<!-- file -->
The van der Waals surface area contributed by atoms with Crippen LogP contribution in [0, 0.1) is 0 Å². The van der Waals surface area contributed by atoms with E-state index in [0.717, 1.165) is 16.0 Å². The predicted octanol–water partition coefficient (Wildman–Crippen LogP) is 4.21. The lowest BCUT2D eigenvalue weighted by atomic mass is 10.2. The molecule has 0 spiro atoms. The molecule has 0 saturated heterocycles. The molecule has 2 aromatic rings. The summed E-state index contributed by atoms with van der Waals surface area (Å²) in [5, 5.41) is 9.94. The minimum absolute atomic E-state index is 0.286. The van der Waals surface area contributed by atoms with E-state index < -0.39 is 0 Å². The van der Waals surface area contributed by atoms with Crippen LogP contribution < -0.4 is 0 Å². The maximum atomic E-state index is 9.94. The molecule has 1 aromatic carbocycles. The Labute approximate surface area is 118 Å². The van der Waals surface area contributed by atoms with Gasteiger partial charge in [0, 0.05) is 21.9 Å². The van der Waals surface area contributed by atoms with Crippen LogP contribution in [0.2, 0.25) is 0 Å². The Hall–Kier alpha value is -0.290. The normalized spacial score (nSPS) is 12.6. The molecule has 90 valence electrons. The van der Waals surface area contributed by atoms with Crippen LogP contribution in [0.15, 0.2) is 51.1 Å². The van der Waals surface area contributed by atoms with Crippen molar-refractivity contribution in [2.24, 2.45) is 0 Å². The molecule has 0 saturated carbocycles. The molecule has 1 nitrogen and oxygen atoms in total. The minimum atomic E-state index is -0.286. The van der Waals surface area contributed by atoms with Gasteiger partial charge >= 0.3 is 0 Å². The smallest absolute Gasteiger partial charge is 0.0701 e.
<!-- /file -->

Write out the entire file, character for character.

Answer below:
The van der Waals surface area contributed by atoms with Crippen LogP contribution in [0, 0.1) is 0 Å². The van der Waals surface area contributed by atoms with E-state index in [0.717, 1.165) is 16.0 Å². The predicted octanol–water partition coefficient (Wildman–Crippen LogP) is 4.21. The lowest BCUT2D eigenvalue weighted by atomic mass is 10.2. The molecule has 0 spiro atoms. The molecule has 0 saturated heterocycles. The molecule has 2 aromatic rings. The summed E-state index contributed by atoms with van der Waals surface area (Å²) in [5, 5.41) is 9.94. The minimum absolute atomic E-state index is 0.286. The van der Waals surface area contributed by atoms with E-state index < -0.39 is 0 Å². The van der Waals surface area contributed by atoms with Crippen LogP contribution < -0.4 is 0 Å². The maximum atomic E-state index is 9.94. The molecule has 1 aromatic carbocycles. The Labute approximate surface area is 118 Å². The van der Waals surface area contributed by atoms with Gasteiger partial charge in [0, 0.05) is 21.9 Å². The van der Waals surface area contributed by atoms with Crippen LogP contribution in [0.2, 0.25) is 0 Å². The Hall–Kier alpha value is -0.290. The normalized spacial score (nSPS) is 12.6. The molecule has 90 valence electrons. The van der Waals surface area contributed by atoms with Crippen LogP contribution in [0.15, 0.2) is 51.1 Å². The van der Waals surface area contributed by atoms with Crippen molar-refractivity contribution in [2.24, 2.45) is 0 Å². The molecule has 0 saturated carbocycles. The molecule has 1 nitrogen and oxygen atoms in total. The minimum atomic E-state index is -0.286. The van der Waals surface area contributed by atoms with Gasteiger partial charge >= 0.3 is 0 Å². The smallest absolute Gasteiger partial charge is 0.0701 e.